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  • Can I Bring Marijuana into New Mexico Legally?

    Posted on by JACK MKHITARIAN

    Even though New Mexico has legalized recreational cannabis use, the transportation of marijuana across state lines remains a violation of federal law. This means New Mexico residents cannot take cannabis across state lines, even if they are traveling to a neighboring cannabis-friendly state. In other words, while marijuana is legalized for medical and recreational use in New Mexico, you cannot take your marijuana out of the state nor bring it into the state – even if you purchase it from another state where it is also legal to do so.

    The State of New Mexico is one of many that now allows marijuana for medical and personal recreational use. While they have  legalized the use of marijuana, under many circumstances, its possession, use, and distribution remain illegal.

    Even though you have the right to possess,cultivate, and purchase marijuana for medical use, you cannot take your marijuana out of the state or bring it in from another state. Doing so violates state laws and federal laws.

    Understanding the Laws Regarding the Transport of Marijuana

    Whether you are a medical-use patient or a recreational user, you cannot transport cannabis in or out of the state, even if traveling to a state that is cannabis friendly.

    For instance, driving from New Mexico to Colorado or Colorado to New Mexico with cannabis is still federally illegal even though both states have legalized the drug. In addition, it is essential to be mindful of local laws pertaining to the transportation and possession of marijuana. Local laws can differ and be more restrictive than state regulations. It is easy to run into unforeseen consequences.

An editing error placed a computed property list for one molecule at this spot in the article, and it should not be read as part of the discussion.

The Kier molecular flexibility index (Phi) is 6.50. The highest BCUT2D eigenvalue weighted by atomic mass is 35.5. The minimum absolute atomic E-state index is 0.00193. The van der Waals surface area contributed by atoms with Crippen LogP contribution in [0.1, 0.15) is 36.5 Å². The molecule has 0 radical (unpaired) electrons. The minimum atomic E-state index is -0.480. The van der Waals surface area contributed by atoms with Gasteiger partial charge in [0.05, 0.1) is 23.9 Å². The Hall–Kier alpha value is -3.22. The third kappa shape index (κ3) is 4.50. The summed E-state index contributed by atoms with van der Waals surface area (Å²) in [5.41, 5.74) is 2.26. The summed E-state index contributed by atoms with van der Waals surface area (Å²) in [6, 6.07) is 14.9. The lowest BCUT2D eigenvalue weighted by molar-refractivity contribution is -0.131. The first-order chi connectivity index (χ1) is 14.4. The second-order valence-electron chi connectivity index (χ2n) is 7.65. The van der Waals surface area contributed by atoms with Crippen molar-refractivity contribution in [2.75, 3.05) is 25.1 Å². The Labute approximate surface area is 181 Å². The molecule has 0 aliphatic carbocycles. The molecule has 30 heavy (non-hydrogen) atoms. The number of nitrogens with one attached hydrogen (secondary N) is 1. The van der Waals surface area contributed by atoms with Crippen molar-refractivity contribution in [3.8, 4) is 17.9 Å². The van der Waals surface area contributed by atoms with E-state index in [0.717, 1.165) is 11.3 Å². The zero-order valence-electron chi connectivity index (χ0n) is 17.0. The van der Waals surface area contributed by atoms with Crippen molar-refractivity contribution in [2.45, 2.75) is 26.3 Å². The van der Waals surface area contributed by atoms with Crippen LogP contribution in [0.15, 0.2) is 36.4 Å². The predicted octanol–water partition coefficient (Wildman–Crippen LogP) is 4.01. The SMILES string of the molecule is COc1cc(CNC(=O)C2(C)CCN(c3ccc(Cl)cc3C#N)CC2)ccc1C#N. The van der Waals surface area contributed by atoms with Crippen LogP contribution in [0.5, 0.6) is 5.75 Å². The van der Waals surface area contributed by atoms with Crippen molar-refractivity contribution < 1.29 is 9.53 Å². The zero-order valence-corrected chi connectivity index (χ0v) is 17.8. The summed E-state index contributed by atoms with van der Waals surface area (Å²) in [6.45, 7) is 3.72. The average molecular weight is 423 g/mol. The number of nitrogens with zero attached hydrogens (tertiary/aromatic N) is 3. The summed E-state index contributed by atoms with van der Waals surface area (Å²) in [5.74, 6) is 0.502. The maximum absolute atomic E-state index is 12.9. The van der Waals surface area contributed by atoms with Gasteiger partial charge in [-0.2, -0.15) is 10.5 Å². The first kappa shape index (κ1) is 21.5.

Transporting into the State Might Violate Federal Laws

    New Mexico, and a few neighboring states, have legalized the use of marijuana, but the federal government still sees cannabis as a controlled substance, which makes it illegal to possess, sell, purchase, or distribute. If you were to transport cannabis on the interstate into New Mexico and you are arrested while doing so, federal law applies.

    Federal laws are stricter than state laws, which means you face enhanced penalties.

    Under the Controlled Substances Act, marijuana is considered a Schedule I substance that is in the same category as heroin and LSD. It is one of the highest controlled categories. And if you are charged with trafficking a Schedule I substance by taking marijuana into the state, you could face these penalties:

    • First Trafficking Offense – Anywhere from five to 40 years imprisonment, depending on the volume carried at the time of your arrest. If you were to cause an accident because you were under the influence at the time you were trafficking, then the penalty increases further.
    • Second Trafficking Offense – For your second offense, you have an automatic minimum of ten years imprisonment with up to life imprisonment.

    Most likely, you would be carrying an amount for personal use – if you bought marijuana in another state to bring back home. Therefore, it is likely you would have under 50 kilograms. While this is not a lot, the federal government considers it a serious offense. If you carry under 50 kilograms, you can still face up to five years imprisonment and a fine of up to $250,000 as a first-time offender. For your second or subsequent offense, you can face up to ten years imprisonment and a fine of up to $500,000 – double what a first offense is.